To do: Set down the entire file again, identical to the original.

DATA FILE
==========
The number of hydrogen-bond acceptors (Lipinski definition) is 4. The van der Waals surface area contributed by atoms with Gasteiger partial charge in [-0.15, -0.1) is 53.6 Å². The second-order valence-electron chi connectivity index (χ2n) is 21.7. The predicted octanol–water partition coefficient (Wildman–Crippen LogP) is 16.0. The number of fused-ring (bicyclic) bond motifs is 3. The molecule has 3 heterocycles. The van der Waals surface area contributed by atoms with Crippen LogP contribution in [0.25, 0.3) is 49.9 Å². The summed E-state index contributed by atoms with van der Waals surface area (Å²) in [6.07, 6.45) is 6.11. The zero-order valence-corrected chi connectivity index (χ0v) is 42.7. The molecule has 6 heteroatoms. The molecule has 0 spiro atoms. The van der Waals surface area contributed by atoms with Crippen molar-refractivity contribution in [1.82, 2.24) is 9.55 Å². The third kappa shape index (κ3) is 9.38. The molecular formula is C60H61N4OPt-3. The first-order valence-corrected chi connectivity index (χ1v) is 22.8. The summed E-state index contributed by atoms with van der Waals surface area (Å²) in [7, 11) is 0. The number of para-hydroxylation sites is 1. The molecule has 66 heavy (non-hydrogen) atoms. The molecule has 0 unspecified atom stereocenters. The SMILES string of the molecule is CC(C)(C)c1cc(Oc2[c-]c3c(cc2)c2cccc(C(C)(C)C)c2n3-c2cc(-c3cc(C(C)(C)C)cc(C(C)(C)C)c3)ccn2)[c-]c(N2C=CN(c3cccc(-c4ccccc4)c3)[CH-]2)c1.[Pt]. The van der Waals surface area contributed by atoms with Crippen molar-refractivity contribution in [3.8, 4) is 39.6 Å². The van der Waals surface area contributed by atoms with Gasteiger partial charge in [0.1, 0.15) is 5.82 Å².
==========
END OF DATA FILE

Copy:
The number of hydrogen-bond acceptors (Lipinski definition) is 4. The van der Waals surface area contributed by atoms with Gasteiger partial charge in [-0.15, -0.1) is 53.6 Å². The second-order valence-electron chi connectivity index (χ2n) is 21.7. The predicted octanol–water partition coefficient (Wildman–Crippen LogP) is 16.0. The number of fused-ring (bicyclic) bond motifs is 3. The molecule has 3 heterocycles. The van der Waals surface area contributed by atoms with Crippen LogP contribution in [0.25, 0.3) is 49.9 Å². The summed E-state index contributed by atoms with van der Waals surface area (Å²) in [6.07, 6.45) is 6.11. The zero-order valence-corrected chi connectivity index (χ0v) is 42.7. The molecule has 6 heteroatoms. The molecule has 0 spiro atoms. The van der Waals surface area contributed by atoms with Crippen molar-refractivity contribution in [1.82, 2.24) is 9.55 Å². The third kappa shape index (κ3) is 9.38. The molecular formula is C60H61N4OPt-3. The first-order valence-corrected chi connectivity index (χ1v) is 22.8. The summed E-state index contributed by atoms with van der Waals surface area (Å²) in [7, 11) is 0. The number of para-hydroxylation sites is 1. The molecule has 66 heavy (non-hydrogen) atoms. The molecule has 0 unspecified atom stereocenters. The SMILES string of the molecule is CC(C)(C)c1cc(Oc2[c-]c3c(cc2)c2cccc(C(C)(C)C)c2n3-c2cc(-c3cc(C(C)(C)C)cc(C(C)(C)C)c3)ccn2)[c-]c(N2C=CN(c3cccc(-c4ccccc4)c3)[CH-]2)c1.[Pt]. The van der Waals surface area contributed by atoms with Crippen molar-refractivity contribution in [3.8, 4) is 39.6 Å². The van der Waals surface area contributed by atoms with Gasteiger partial charge in [0.1, 0.15) is 5.82 Å².